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Being atheist does not mean I obsess over religion

When briefing through social media accounts of major American atheist organizations, one may sense that the sole priority of an atheist’s life is to obsess over religion. Post after post tends to focus on politicians subscribed to religion (usually Christianity), off the wall religious TV hosts and religious quotes on public property, like benches at parks.

While these subjects are worthy of discussion, they do not reflect the core interests of all atheists. I have identified as atheist for over a decade, and obsessing over religion has never been a cornerstone of my life.

In fact, ever since I became atheist at 18, I’ve seemed to focus on everything but religion. I focused on my goals of attending school, working, pursuing my hobbies and enjoying time with friends and family. I paid little attention to religion and was never on a mission to oppose religion. Perhaps this is because religion never gave me serious problems in my life and that being atheist has never been an issue for me.

As I became older I began taking interest in political subjects like national security, foreign affairs, and education. I did not take interest in these subjects solely from a non-religious standpoint (in other words, obsession with religion), but rather a more generalized standpoint of being concerned about the safety of myself, my family, my community and my nation.

My views eventually led me to finding I had more commonality with the Republican Party than other US political parties. This was interesting considering up until that point I had felt I shouldn’t take interest in the GOP strictly because of our religious differences; however, I decided my priorities of national security and rounded education were more important than religion, so I decided to register Republican and become more outspoken on the issues that mattered to me.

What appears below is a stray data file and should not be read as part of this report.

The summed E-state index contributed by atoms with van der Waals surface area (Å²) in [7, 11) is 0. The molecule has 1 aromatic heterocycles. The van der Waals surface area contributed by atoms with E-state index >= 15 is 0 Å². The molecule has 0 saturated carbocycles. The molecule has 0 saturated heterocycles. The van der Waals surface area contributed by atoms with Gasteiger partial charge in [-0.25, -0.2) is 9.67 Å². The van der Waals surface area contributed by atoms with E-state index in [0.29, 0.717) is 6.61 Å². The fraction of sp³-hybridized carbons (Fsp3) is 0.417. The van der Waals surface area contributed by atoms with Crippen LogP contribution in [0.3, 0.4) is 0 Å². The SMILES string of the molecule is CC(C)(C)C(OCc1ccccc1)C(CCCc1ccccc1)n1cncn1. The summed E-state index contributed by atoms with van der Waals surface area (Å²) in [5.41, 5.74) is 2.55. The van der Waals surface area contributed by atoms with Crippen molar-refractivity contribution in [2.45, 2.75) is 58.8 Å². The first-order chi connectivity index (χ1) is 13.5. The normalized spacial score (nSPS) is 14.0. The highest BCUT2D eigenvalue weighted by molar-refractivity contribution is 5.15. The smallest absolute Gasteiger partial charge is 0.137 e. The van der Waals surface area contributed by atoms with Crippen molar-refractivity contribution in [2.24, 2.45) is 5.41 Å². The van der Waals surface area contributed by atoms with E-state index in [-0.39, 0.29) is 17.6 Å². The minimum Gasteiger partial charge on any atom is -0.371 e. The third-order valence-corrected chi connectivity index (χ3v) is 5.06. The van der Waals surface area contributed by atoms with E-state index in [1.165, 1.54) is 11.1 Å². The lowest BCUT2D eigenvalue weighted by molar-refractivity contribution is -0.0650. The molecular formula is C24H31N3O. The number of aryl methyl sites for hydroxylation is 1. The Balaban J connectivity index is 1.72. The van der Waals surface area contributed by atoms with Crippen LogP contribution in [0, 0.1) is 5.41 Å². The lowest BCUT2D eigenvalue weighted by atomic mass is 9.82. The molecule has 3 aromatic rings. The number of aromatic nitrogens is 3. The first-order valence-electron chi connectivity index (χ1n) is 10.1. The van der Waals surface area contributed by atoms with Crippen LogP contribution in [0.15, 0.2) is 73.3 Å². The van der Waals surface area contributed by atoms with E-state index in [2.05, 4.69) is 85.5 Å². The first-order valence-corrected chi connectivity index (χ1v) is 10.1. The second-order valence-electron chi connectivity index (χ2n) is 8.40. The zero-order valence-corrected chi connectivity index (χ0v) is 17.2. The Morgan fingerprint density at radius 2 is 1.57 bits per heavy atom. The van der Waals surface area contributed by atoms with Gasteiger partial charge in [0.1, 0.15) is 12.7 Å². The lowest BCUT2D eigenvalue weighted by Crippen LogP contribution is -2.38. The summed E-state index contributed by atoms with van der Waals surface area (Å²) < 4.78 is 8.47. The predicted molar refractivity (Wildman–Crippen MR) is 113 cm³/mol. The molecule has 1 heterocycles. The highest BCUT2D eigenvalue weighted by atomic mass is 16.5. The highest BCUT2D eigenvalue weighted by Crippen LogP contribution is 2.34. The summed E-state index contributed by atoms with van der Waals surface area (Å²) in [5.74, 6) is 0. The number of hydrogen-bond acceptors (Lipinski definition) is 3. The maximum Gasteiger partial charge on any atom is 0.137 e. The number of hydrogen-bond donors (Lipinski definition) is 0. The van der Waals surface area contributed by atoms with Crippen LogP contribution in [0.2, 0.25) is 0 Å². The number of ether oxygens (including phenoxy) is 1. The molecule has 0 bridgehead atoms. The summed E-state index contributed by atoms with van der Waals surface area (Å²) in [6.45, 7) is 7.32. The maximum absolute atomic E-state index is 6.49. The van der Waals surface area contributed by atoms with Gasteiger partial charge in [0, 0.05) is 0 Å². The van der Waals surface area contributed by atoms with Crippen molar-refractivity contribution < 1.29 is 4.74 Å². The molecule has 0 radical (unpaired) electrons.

I have taken more interest in religion as I’ve gotten older, but not on the premise of being anti-religion, but rather on the premise of anti-extremism. So I tend to hone in on extremist religious views rather than general religious views. But, let me be clear, I also focus on extremist views in the atheist community.

So, while American atheist organizations may put forth the perception that all atheists care about is religion, take note that there are atheists out there that are not obsessed with religion and do not operate solely to oppose religion. There are atheists who actually tend to approach many issues as anyone else with moderate religious views would.

Lauren Ell is an American blogger born and raised in Southern California and is currently based in Sweden. She discusses Epilepsy, Politics and Fun. Professionally Ell is an Online Marketing Consultant and Virtual Assistant. She is also founder and president of Republican Atheists. Connect with Lauren on Facebook and Twitter.

1 thought on “Being atheist does not mean I obsess over religion”

  1. I’m always saddened, confused, and disappointed to hear of an atheistic Republican. Most atheists I’ve known care about other people and want to use government to make their lives easier. They are sickened by the pressure of the religious right to make all of us conform to their beliefs on birth control, abortion, and homosexuality.
    I’m a member of a local group of secular humanists (Albuquerque, NM). We had one Republican member for a time, but he quit (not over politics; he had a conflicting activity). We oppose any effort to enforce religion through government. Democrats agree with us. Republicans strongly oppose us.
    I’m certainly not against your religious freedom and the way you have chosen to express it; I’m just sorry.

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